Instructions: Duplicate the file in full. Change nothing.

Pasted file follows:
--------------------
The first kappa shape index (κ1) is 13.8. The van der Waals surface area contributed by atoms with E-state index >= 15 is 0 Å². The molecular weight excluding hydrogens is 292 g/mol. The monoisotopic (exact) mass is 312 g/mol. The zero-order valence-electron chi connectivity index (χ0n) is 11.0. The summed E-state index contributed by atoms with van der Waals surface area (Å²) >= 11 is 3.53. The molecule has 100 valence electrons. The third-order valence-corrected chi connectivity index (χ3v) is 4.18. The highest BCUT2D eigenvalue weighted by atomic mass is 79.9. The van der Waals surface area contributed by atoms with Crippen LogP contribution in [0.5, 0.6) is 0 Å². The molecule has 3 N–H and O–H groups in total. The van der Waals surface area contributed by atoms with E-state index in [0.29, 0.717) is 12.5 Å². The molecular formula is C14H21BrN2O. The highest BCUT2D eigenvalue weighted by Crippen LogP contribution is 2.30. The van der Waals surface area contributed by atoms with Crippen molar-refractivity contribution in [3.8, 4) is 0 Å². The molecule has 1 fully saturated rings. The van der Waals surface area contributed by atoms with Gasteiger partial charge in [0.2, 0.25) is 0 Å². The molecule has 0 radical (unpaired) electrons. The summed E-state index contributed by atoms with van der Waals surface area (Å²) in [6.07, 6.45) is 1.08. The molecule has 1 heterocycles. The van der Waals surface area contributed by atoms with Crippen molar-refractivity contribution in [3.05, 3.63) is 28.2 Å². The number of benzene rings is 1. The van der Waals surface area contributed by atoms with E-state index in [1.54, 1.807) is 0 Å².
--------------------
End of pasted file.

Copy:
The first kappa shape index (κ1) is 13.8. The van der Waals surface area contributed by atoms with E-state index >= 15 is 0 Å². The molecular weight excluding hydrogens is 292 g/mol. The monoisotopic (exact) mass is 312 g/mol. The zero-order valence-electron chi connectivity index (χ0n) is 11.0. The summed E-state index contributed by atoms with van der Waals surface area (Å²) >= 11 is 3.53. The molecule has 100 valence electrons. The third-order valence-corrected chi connectivity index (χ3v) is 4.18. The highest BCUT2D eigenvalue weighted by atomic mass is 79.9. The van der Waals surface area contributed by atoms with Crippen LogP contribution in [0.5, 0.6) is 0 Å². The molecule has 3 N–H and O–H groups in total. The van der Waals surface area contributed by atoms with E-state index in [0.29, 0.717) is 12.5 Å². The molecular formula is C14H21BrN2O. The highest BCUT2D eigenvalue weighted by Crippen LogP contribution is 2.30. The van der Waals surface area contributed by atoms with Crippen molar-refractivity contribution in [3.8, 4) is 0 Å². The molecule has 1 fully saturated rings. The van der Waals surface area contributed by atoms with Gasteiger partial charge in [0.2, 0.25) is 0 Å². The molecule has 0 radical (unpaired) electrons. The summed E-state index contributed by atoms with van der Waals surface area (Å²) in [6.07, 6.45) is 1.08. The molecule has 1 heterocycles. The van der Waals surface area contributed by atoms with Crippen molar-refractivity contribution in [3.05, 3.63) is 28.2 Å². The number of benzene rings is 1. The van der Waals surface area contributed by atoms with E-state index in [1.54, 1.807) is 0 Å².